United Way Spotlight The list of United Way of Vermillion agencies for the 2002 campaign year includes four agencies that are new to United Way in our community. During the month of November each of these four new agencies will be featured in this United Way Spotlight column. This week's agency is Lutheran Social Services' Consumer Credit Counseling Service.
The Vermillion office of the Consumer Credit Counseling Service is located at Trinity Lutheran Church at 816 East Clark Street. Services include financial counseling, debt repayment programs, educational services, homebuyer and homeowner education, and tenant landlord counseling. There is also an on-campus program tailored especially for college students called "College Credit." Services are available to anyone who needs them. They are not limited to Lutherans nor are they limited to those who are behind. Anyone can seek the assistance of CCCS.
In the eight locations in eastern South Dakota served by CCCS, over $6 million a year is returned to creditors through the Debt Solver Program.
Consumer counseling advertisements are often seen on television. How does the viewer know that the agency is a reliable one? Many offer debt reduction. Others offer credit repair. Still others tout the benefits of debt consolidation. With so many agencies to choose from, how is a consumer to know which one is right for him or her?
Lynn Curtis, certified credit counselor for the Consumer Credit Counseling Service of Lutheran Social Services, Vermillion-Yankton, said, "Finances are a personal matter and you need a credit counseling agency that you can trust. You want an agency you can count on to negotiate discounted finance charges with your creditors, to arrange a workable debt repayment plan, and to show you how to make the necessary lifestyle changes to avoid future problems."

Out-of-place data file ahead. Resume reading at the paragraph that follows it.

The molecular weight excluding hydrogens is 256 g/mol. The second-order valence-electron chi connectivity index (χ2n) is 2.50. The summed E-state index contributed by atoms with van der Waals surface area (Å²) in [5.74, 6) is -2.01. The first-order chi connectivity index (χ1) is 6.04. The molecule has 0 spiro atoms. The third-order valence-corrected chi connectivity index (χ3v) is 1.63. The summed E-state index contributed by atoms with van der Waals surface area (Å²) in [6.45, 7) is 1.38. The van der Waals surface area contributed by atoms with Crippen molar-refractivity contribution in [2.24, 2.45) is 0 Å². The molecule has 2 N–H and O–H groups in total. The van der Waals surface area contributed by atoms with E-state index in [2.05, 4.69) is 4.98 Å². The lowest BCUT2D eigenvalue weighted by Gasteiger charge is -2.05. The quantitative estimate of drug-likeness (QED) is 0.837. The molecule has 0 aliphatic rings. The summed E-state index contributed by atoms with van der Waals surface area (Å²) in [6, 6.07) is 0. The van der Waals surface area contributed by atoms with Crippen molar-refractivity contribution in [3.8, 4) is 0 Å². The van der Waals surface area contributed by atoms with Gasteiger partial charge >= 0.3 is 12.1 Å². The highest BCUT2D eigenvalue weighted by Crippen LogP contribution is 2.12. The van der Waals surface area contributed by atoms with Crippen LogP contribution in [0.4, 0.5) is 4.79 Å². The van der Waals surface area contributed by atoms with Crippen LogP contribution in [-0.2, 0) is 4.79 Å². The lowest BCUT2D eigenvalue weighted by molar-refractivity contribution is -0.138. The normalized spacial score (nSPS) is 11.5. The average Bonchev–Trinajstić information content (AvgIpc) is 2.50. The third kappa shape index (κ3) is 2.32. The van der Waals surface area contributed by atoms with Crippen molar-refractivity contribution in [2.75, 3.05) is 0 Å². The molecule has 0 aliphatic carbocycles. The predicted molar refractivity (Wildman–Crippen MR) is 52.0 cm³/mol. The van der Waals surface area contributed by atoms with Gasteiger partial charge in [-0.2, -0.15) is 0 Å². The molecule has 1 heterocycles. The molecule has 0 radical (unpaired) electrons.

When it comes to credit problems, easy solutions are few and far between. Bills that took years to accumulate can't be dealt with in one day.
"Many people owe more than $23,000 before entering a debt solver program," said Curtis. "However, the right credit counseling agency can get you started on the road to financial recovery. They can help you trim expenses, analyze your financial situation, and develop a manageable household spending plan."
If one is ready to put an end to the collection calls and to seek professional help, here are the questions to ask to gauge the credibility and integrity of a prospective credit-counseling agency. (1) Is the organization truly not-for-profit? How is it funded? (2) Is it accredited by an outside organization? What does the accreditation process entail? (3) What training does its staff receive?
Among some of the other questions that should be asked to help determine if the agency is right for you are (4) Are its counselors certified? If so, what organization certifies them? (5) How are funds dispersed to creditors? (6) What policies are in place to protect client funds? (7) What fees are charged?
If you ask these questions you should have a good idea as to whether the credit counseling agency is right for you. Remember that you are not alone. There is help available from CCCS.
The assistance of Consumer Credit Counseling Services of Lutheran Social Services is free to the public. United Way funds are used to help provide these services to community members who need them.